take care,


PS - I meant to reiterate my enthusiasm for reading Tronti together, and to say that it sounds fun to do so via Long Sunday, but I forgot to do so. This PS apologizes for and rectifies that oversight.


Nate--thanks for the links/cites. They'll certainly keep me busy! (Z engages some Bosteels in Parallax; I haven't read the piece in positions but will now...


There is affirmation in refusal.


Matt-ok, but what is being affirmed? this is what is unclear to me at this point; or, if this is the wrong question because it requires content when what is at stake here is a form, then how exactly do we get an affirmation, how should the affirmation be understood? particularly given that Zizek is interested primarily in negativity--it could be an affirmation of the negative, but this isn't right because he emphasizes that negating the negation is a shift in perspective that turns failure into success. In a way, to assert an affirmation ends up in the wrong place, for Zizek at least. The point is the work of the negative.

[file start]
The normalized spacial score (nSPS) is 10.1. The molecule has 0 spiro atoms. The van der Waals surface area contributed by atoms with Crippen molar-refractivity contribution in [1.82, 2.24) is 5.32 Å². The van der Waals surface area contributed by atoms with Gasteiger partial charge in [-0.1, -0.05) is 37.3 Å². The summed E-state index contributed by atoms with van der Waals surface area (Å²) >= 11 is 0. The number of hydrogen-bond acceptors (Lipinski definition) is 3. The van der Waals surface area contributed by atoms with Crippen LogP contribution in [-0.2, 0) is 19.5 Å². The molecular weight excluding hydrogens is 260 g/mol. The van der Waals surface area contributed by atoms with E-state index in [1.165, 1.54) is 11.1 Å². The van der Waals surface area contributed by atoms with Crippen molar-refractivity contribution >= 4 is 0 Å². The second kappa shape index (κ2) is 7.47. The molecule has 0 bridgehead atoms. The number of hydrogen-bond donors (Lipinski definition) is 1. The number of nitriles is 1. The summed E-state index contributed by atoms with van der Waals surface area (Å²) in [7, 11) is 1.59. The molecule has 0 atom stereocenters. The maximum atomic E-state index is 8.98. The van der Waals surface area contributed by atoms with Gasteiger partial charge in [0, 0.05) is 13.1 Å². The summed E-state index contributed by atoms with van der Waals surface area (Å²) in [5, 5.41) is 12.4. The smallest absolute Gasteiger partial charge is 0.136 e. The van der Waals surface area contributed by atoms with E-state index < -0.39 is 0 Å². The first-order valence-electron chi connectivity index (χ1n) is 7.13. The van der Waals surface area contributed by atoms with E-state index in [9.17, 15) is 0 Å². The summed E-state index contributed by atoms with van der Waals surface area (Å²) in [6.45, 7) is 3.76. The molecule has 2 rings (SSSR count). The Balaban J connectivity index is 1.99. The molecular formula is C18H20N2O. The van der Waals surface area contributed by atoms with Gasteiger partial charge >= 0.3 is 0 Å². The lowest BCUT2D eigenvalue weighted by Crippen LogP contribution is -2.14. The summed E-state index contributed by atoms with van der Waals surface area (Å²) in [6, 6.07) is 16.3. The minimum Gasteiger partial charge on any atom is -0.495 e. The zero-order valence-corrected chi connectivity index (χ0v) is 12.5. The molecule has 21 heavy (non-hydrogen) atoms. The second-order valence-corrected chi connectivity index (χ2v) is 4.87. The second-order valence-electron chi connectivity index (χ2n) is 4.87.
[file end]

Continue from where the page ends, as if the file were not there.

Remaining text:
This is kind of rough jumping off of Matt's comment about there being affirmation in refusal and w/r/t a "non-negating affirmation":

From what I've gleaned from your quotations of Žižek (still too knee-deep in Badiou to take on The Parallax View), his use of Bartleby seems to provoke a temporary rupture of the super-egoic function to enjoy, but this (again, just from reading the above quotations) seems less like what Tronti defines as refusal (i.e. "the point of saying 'No', the refusal must become political; therefore active; therefore subjective; therefore organized") than something akin to Derrida's différance - a radically disorganized attempt to differentiate and defer the super-egoic or juridical dictate (or to extend the Derridean notion further, to "tremble before" the Law).

I wonder, does the "minimal gesture of subtraction," momentarily unburdened by "the shift from ought to must" but, at the same time, neither confirming nor denying (but always deferring) future intent, demand or acquiescence, amount to much the same thing as the pousse-à-savoir of Lacan's hysteric's discourse? (And isn't the hysteric's discourse then the ultimate in "negating the negative", as such?) Doesn't it seem that, by perpetually preferring not to, one is simply a vessel waiting to be filled with the desire, demand or command of an Other to come - whose desire, ostensibly, one would prefer?